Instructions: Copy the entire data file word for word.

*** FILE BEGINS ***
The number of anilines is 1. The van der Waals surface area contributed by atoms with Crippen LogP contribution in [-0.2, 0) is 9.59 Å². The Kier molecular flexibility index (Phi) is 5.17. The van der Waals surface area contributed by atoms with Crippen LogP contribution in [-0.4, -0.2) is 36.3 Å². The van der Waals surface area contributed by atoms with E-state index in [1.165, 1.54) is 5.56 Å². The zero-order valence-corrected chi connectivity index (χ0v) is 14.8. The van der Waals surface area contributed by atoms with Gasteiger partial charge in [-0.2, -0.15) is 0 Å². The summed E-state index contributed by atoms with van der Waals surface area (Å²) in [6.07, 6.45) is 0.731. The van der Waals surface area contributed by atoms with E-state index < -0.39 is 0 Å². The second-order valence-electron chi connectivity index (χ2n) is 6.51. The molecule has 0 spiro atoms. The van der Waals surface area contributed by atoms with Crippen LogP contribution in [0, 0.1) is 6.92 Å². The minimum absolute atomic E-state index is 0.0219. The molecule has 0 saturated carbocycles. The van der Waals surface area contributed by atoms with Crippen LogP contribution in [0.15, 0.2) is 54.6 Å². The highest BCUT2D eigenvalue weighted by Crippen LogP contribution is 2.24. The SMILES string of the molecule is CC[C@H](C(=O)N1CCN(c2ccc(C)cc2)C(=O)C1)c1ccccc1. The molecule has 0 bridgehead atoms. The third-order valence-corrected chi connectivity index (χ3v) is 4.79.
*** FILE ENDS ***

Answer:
The number of anilines is 1. The van der Waals surface area contributed by atoms with Crippen LogP contribution in [-0.2, 0) is 9.59 Å². The Kier molecular flexibility index (Phi) is 5.17. The van der Waals surface area contributed by atoms with Crippen LogP contribution in [-0.4, -0.2) is 36.3 Å². The van der Waals surface area contributed by atoms with E-state index in [1.165, 1.54) is 5.56 Å². The zero-order valence-corrected chi connectivity index (χ0v) is 14.8. The van der Waals surface area contributed by atoms with Gasteiger partial charge in [-0.2, -0.15) is 0 Å². The summed E-state index contributed by atoms with van der Waals surface area (Å²) in [6.07, 6.45) is 0.731. The van der Waals surface area contributed by atoms with E-state index < -0.39 is 0 Å². The second-order valence-electron chi connectivity index (χ2n) is 6.51. The molecule has 0 spiro atoms. The van der Waals surface area contributed by atoms with Crippen LogP contribution in [0, 0.1) is 6.92 Å². The minimum absolute atomic E-state index is 0.0219. The molecule has 0 saturated carbocycles. The van der Waals surface area contributed by atoms with Crippen LogP contribution in [0.15, 0.2) is 54.6 Å². The highest BCUT2D eigenvalue weighted by Crippen LogP contribution is 2.24. The SMILES string of the molecule is CC[C@H](C(=O)N1CCN(c2ccc(C)cc2)C(=O)C1)c1ccccc1. The molecule has 0 bridgehead atoms. The third-order valence-corrected chi connectivity index (χ3v) is 4.79.